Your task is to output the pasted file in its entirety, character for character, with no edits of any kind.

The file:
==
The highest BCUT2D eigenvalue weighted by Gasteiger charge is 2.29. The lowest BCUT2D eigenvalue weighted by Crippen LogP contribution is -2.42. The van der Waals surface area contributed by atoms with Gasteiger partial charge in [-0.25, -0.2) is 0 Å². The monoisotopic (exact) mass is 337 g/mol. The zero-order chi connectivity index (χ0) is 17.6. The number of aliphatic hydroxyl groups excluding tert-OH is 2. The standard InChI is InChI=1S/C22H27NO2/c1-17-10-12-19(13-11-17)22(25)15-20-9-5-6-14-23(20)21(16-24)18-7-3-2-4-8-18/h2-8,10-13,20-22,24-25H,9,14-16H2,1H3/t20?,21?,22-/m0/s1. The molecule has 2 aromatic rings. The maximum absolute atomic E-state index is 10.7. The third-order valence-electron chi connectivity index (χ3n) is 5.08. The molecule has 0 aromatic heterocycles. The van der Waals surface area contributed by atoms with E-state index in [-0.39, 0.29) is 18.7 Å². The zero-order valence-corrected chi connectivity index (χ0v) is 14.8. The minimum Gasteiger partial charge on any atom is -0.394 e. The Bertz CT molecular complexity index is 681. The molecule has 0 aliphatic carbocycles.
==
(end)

The highest BCUT2D eigenvalue weighted by Gasteiger charge is 2.29. The lowest BCUT2D eigenvalue weighted by Crippen LogP contribution is -2.42. The van der Waals surface area contributed by atoms with Gasteiger partial charge in [-0.25, -0.2) is 0 Å². The monoisotopic (exact) mass is 337 g/mol. The zero-order chi connectivity index (χ0) is 17.6. The number of aliphatic hydroxyl groups excluding tert-OH is 2. The standard InChI is InChI=1S/C22H27NO2/c1-17-10-12-19(13-11-17)22(25)15-20-9-5-6-14-23(20)21(16-24)18-7-3-2-4-8-18/h2-8,10-13,20-22,24-25H,9,14-16H2,1H3/t20?,21?,22-/m0/s1. The molecule has 2 aromatic rings. The maximum absolute atomic E-state index is 10.7. The third-order valence-electron chi connectivity index (χ3n) is 5.08. The molecule has 0 aromatic heterocycles. The van der Waals surface area contributed by atoms with E-state index in [-0.39, 0.29) is 18.7 Å². The zero-order valence-corrected chi connectivity index (χ0v) is 14.8. The minimum Gasteiger partial charge on any atom is -0.394 e. The Bertz CT molecular complexity index is 681. The molecule has 0 aliphatic carbocycles.